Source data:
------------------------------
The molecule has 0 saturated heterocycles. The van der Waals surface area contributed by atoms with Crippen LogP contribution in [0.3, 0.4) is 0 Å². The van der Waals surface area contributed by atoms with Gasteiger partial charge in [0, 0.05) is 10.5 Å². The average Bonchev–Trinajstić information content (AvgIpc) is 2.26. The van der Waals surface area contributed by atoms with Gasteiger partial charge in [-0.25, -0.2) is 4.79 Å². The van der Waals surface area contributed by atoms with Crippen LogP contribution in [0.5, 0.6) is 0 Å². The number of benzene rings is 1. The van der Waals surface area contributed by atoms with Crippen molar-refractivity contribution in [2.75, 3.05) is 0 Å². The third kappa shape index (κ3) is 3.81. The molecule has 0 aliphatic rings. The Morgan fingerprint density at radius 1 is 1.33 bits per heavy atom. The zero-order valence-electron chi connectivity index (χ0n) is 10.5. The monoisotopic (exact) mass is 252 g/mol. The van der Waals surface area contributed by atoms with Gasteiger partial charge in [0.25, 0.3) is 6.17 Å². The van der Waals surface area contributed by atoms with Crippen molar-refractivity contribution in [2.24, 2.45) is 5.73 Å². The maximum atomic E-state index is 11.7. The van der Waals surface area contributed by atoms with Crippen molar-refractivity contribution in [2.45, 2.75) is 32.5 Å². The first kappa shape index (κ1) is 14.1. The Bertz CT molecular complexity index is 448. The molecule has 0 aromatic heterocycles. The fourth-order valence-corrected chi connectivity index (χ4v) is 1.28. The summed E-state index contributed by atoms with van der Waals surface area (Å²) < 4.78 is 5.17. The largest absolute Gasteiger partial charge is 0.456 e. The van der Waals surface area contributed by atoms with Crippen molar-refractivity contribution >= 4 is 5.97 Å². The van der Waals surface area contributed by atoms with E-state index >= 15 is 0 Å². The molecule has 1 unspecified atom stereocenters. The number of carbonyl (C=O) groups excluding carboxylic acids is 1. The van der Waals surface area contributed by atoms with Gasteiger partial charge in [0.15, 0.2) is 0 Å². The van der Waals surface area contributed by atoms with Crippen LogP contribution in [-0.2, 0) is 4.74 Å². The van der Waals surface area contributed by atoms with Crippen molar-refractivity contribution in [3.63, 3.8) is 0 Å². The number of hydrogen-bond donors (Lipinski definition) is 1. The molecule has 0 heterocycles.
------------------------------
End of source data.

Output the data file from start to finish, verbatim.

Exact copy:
The molecule has 0 saturated heterocycles. The van der Waals surface area contributed by atoms with Crippen LogP contribution in [0.3, 0.4) is 0 Å². The van der Waals surface area contributed by atoms with Gasteiger partial charge in [0, 0.05) is 10.5 Å². The average Bonchev–Trinajstić information content (AvgIpc) is 2.26. The van der Waals surface area contributed by atoms with Gasteiger partial charge in [-0.25, -0.2) is 4.79 Å². The van der Waals surface area contributed by atoms with Crippen LogP contribution in [0.5, 0.6) is 0 Å². The number of benzene rings is 1. The van der Waals surface area contributed by atoms with Crippen molar-refractivity contribution in [2.75, 3.05) is 0 Å². The third kappa shape index (κ3) is 3.81. The molecule has 0 aliphatic rings. The Morgan fingerprint density at radius 1 is 1.33 bits per heavy atom. The zero-order valence-electron chi connectivity index (χ0n) is 10.5. The monoisotopic (exact) mass is 252 g/mol. The van der Waals surface area contributed by atoms with Gasteiger partial charge in [0.25, 0.3) is 6.17 Å². The van der Waals surface area contributed by atoms with Crippen molar-refractivity contribution in [2.24, 2.45) is 5.73 Å². The maximum atomic E-state index is 11.7. The van der Waals surface area contributed by atoms with Crippen molar-refractivity contribution in [2.45, 2.75) is 32.5 Å². The first kappa shape index (κ1) is 14.1. The Bertz CT molecular complexity index is 448. The molecule has 0 aromatic heterocycles. The fourth-order valence-corrected chi connectivity index (χ4v) is 1.28. The summed E-state index contributed by atoms with van der Waals surface area (Å²) < 4.78 is 5.17. The largest absolute Gasteiger partial charge is 0.456 e. The van der Waals surface area contributed by atoms with Crippen molar-refractivity contribution >= 4 is 5.97 Å². The van der Waals surface area contributed by atoms with E-state index >= 15 is 0 Å². The molecule has 1 unspecified atom stereocenters. The number of carbonyl (C=O) groups excluding carboxylic acids is 1. The van der Waals surface area contributed by atoms with Gasteiger partial charge in [0.15, 0.2) is 0 Å². The van der Waals surface area contributed by atoms with Crippen LogP contribution in [-0.2, 0) is 4.74 Å². The van der Waals surface area contributed by atoms with Crippen molar-refractivity contribution in [3.63, 3.8) is 0 Å². The number of hydrogen-bond donors (Lipinski definition) is 1. The molecule has 0 heterocycles.